Of course, we had all heard of the New Clown Movement. The movement, as its pretentious manifesto grandly proclaimed, was to expand the role of clowns into state functions, business, even politics, as well of course in the usual social activities; weddings, birthdays, bar-mitzvahs, even funerals. Furthermore, they were going to recruit only the best and the brightest: Harvard MBAs, Caltech, Insead, places we had never heard of but that cast awe in the eyes of the Corporates who were our sponsors. These clowns, (though they rarely ever called themselves clowns, preferring instead ‘raconteur’, ‘commedia dell’arte’, ‘harlequin’ and others) would revolutionize the profession, they proclaimed. They would bring modern methods, business methods, to our art and drag it kicking and screaming into the twenty-first century. Politicians were especially enthusiastic about the New Clown Movement. The expression ‘The Clown Way’ had already replaced ‘The Third Way’ as a panacea for all the ills of modern society. The Pols touted modern clowning, marrying new-world technology with old-world artistry, as the ideal role-model for the type of society they wished to build. You couldn’t escape them on television, in newsprint, on the radio. Members of the Movement were on all the talk-shows, bobble-heads with artificial smiles plastered all over Sunday morning T.V., pontificating on world crises though their star-shaped eyes seemed to tell another story. We were old-school, we believed in clowning as craft, the way our fathers had taught us, and their fathers before them. Yes, we knew the money was excellent, and I would have to put up with Gael again on the bus home: “Ay Peron, perhaps we should see that Hen-tel-men, the one your Uncle recomm-en-ded.” But we both knew that was not for us, not in our marrow. They were the newly minted arrivistes, and we both envied and despised them their youth and beauty. Often we would see them strutting through the financial district in three-piece suits, wide-lapelled double-breasted jackets flapping in the wind, hair perfectly coiffed though standing on-end, ready to assist in a corporate presentation here or pitch a new start-up to VCs there. (For some peculiar reason, they were especially popular with the financial big-wigs.) We wondered if the NCM (as they regally called it) really was the wave of the future. They certainly got people’s attention staring down from the billboards in their Galliano suits, Versace wigs and exquisite face-paint. But could they do what we did, day after day, week after week, without complaint or recrimination, Gael never taking a day off in thirty years of clowning? They were dilettantes at best, showing up at this Governor’s inauguration and that Mayor’s wedding but leaving when the going got hard. It could be infuriating watching them shepherded into their fancy limousines, Gucci briefcases, Palm Pilots and Klaxons spilling onto the street, pretty mini-skirted assistants scampering after them like so many ducklings. They lived a life we could only begin to imagine, glimpses of it afforded us when we visited downtown offices and saw pictures on the credenzas of a world we could never visit, lives made real by a snapshot of a child and his clown in front of a large beachfront property, or of a young couple and their resident clown sipping champagne together on an impossibly long yacht.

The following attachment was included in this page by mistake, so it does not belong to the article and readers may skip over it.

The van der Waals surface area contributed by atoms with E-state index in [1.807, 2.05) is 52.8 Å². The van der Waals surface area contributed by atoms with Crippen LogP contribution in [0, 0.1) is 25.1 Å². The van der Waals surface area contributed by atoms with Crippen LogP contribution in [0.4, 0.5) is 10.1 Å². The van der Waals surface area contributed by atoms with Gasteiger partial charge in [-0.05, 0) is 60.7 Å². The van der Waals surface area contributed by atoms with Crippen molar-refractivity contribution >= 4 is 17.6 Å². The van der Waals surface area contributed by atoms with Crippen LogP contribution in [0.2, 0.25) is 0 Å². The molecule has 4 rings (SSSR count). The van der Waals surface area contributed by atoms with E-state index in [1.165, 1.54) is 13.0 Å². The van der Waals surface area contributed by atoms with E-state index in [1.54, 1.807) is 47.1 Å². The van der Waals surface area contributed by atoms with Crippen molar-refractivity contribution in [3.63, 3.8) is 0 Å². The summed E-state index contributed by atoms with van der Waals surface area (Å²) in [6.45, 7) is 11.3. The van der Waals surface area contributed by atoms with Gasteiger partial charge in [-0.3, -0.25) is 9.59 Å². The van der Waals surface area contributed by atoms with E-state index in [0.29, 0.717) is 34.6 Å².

As Gael and I trudged up the four flights of stairs towards our offices (the elevator was not functioning again) we could feel the pulse of the city throbbing through the walls. People rushed eagerly to their offices, cars twisted figure-of-eights through the bus lanes, tubes of people squeezed out of Muni trains. We were prisoners to the pulse of the city, trapped in the rhythm of business, and as Gael and I prepared our morning coffee and began to make ourselves comfortable at our desks, we felt an air of trepidation envelop us. As I gazed down at the street below me, it was readily apparent who were the true clowns and who were just ‘wanna-bees.’ Even from five stories up we could tell an old-timer from the walk, the one-two staccato stutter-step and the body posture, shoulders hunched, head hanging low, eyes swaying from side to side like a miner’s lamp. It saddened us to see them reduced to this, dressed in ill-fitting attire, all semblance of joy extracted from their visage. Every now and then one of them might improvise a shoulder-wriggle or pratfall, blending it into their gait, a true amateur. But no one laughed, no one even noticed, really. Real clowns ingratiated themselves into the sidewalks and throughways of the city, not like the NCMs who would never capture the élan of the masters. Yes, they were the majority now, pretenders to the throne, and we could only gaze incomprehensibly as they chirped into their cell ‘phones, rubber chickens dangling from their belts on designer clips. Their arrogance could be breathtaking, like the time Gael and I saw a gaggle of them piling out of a limousine, waiting until after they’d disembarked before putting on their shoes and wigs, all the while swigging Cristal champagne from the bottle! Gael and I would never display such poor taste, even in the village where we grew up there was such a thing as manners.